How can you tell if your dog has consumed xylitol?

  • vomiting
  • weakness
  • lack of coordination
  • seizures
  • trembling
  • a racing heart
  • jaundiced gums

What to do if your dog has ingested Xylitol

If you believe your dog has ingested xylitol, call your local veterinarian immediately. If left untreated, your dog can suffer liver damage and if not treated, it can be fatal. Always try to keep products or foods out of reach from your pet and make sure that medicine cabinet is closed securely.

5 Rules For Dating Dog Lovers

We all know that if someone wants to date us, they also date our dogs. If you’ve met someone and they aren’t as pet crazy as we are, let them know there are at least 5 rules for dating you and your dog.

5 Rules For Dating Dog Lovers

  1. It’s the dog house, too – Yes, the dog does need that squeaky toy that is annoying. He also needs all the chew toys, 3 different beds, and a special blanket on the couch. But don’t worry the vacuum is new and a beast at picking up the pet hair off the rug and other areas.
  2. Yes, I do talk funny to the dog – It’s fine that you think it’s silly. I know it is but the dog gets excited, wags his tail, and knows something good is about to happen. So if I want to talk in high pitched and silly voice to my dog, I will. I will do it anywhere too, the park, the house, in front of your coworkers…anywhere.
  3. The dog is family – He isn’t just a dog. He has a name. He has doctor appointments, and he has his own food bowls. He gets to sleep on the bed with me and he’s always down for a walk or watching netflix. Just don’t ever refer to him as “just a dog.”
  4. Don’t insult my other dog loves – My love for dogs isn’t just for my own. I like all dogs and may buy gifts for my friends’ dogs, donate to the local shelter, and participate in events like a doggie dash. You don’t have to join me on these things but respect the fact that my love for dogs extends to any and all dogs.
  5. My dog licks me and I kiss him on the head – Yes, my dog licks my hand, sometimes my face, and yea it can be gross. But I also kiss him on his head and will smush his face against mine when I hug him. You don’t have to kiss my dogs but I do and if you think you can deter me, the door is over there.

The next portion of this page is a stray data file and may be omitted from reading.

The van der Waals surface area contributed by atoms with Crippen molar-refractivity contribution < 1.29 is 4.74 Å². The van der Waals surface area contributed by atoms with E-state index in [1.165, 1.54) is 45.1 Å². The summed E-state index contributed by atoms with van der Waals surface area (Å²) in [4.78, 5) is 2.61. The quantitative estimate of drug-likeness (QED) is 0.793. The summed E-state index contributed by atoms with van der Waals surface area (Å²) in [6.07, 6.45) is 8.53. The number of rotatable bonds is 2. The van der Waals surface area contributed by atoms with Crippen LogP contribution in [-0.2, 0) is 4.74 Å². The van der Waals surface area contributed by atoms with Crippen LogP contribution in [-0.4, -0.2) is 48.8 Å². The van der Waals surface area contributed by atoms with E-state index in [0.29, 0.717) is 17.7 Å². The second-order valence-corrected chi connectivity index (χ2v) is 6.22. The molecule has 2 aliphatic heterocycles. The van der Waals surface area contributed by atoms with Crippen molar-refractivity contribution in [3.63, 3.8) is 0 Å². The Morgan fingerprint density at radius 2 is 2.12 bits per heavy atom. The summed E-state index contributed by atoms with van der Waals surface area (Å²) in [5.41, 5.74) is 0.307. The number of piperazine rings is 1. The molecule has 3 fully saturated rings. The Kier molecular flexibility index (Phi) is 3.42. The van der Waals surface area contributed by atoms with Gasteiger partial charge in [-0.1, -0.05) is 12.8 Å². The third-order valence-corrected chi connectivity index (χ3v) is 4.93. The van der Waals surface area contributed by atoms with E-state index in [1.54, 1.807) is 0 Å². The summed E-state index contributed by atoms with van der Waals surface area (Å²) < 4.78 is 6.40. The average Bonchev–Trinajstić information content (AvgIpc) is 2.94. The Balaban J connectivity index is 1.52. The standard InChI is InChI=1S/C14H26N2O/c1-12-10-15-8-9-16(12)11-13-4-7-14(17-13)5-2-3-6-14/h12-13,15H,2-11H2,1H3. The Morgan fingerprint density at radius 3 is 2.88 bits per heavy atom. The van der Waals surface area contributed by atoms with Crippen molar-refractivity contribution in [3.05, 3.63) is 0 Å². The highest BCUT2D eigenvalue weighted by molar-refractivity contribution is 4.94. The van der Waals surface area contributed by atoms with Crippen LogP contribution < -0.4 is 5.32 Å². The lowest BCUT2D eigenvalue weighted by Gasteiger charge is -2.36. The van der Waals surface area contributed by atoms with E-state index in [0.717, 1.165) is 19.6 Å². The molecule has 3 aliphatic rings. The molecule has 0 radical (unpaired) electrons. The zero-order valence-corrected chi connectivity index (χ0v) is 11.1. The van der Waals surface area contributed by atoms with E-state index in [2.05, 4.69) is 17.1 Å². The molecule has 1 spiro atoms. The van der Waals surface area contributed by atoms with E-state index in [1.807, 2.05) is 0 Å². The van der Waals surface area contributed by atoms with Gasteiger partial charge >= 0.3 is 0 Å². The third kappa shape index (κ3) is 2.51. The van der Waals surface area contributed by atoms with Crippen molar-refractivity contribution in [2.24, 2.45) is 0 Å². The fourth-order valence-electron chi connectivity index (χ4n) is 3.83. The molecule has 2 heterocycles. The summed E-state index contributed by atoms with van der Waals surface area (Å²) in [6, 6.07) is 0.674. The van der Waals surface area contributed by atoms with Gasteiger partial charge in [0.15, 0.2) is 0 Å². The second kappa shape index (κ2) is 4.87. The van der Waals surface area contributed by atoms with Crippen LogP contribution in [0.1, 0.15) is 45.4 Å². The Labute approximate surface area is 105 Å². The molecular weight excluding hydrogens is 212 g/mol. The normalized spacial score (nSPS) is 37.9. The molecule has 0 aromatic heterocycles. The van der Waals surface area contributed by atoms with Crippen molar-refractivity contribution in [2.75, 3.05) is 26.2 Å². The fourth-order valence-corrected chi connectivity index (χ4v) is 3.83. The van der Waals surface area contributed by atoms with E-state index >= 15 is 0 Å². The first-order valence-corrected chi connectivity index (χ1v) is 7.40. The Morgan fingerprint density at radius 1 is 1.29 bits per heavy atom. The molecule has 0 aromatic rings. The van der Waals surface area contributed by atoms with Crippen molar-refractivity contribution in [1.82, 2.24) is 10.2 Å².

Image from dogtime.com

Submissive Urination: 6 Tips to Curb It

Submissive urination can be annoying and frustrating. It can also take a while to break your dog of this behavior. Whatever you do, try to remain calm and don’t punish your dog.

6 tips to curb submissive urination

  1. Build confidence – basic obedience training can build your dog’s confidence. Get your dog used to noises, people, and places slowly. A walk through the park on a weekend, downtown, or anywhere where there’s people and noises can help get over the fear of loud noises. Do it in small trips and start out going on less crowded times like after rush hour or a weekend afternoon.
  2. Use a crate – crate training reinforces your dog to hold it until outside. Put the crate near the door to allow for a quick exit to the backyard or out the front door. Crating also gives your dog a safe space to stay when you can’t supervise or aren’t home.
  3. Stick to a schedule – take your dog out on a regular schedule. This includes getting up early on weekends too, no sleeping in. A schedule will help prevent buildup on your dog’s bladder and cut down on accidents as you two head outside.
  4. Praise your dog for going outside – as you two are outside, walk around quietly, and when your dog finally goes, praise him. Try to minimize the excitement, do it calmly.
  5. Quietly clean up the mess – your dog is still going to have accidents in the house. A truck going by or loud noise could startle your dog and he may pee. Maybe you’re arguing on the phone and your voice will scare him. If this happens don’t say anything to your dog. Take him outside an clean up the mess without your dog watching you.
  6. Practice – this will take time. It will test your patience. You’ll go through lots of paper towels and cleaning spray. Go for walks with your dog and make sure you two have fun times for your sanity and his confidence.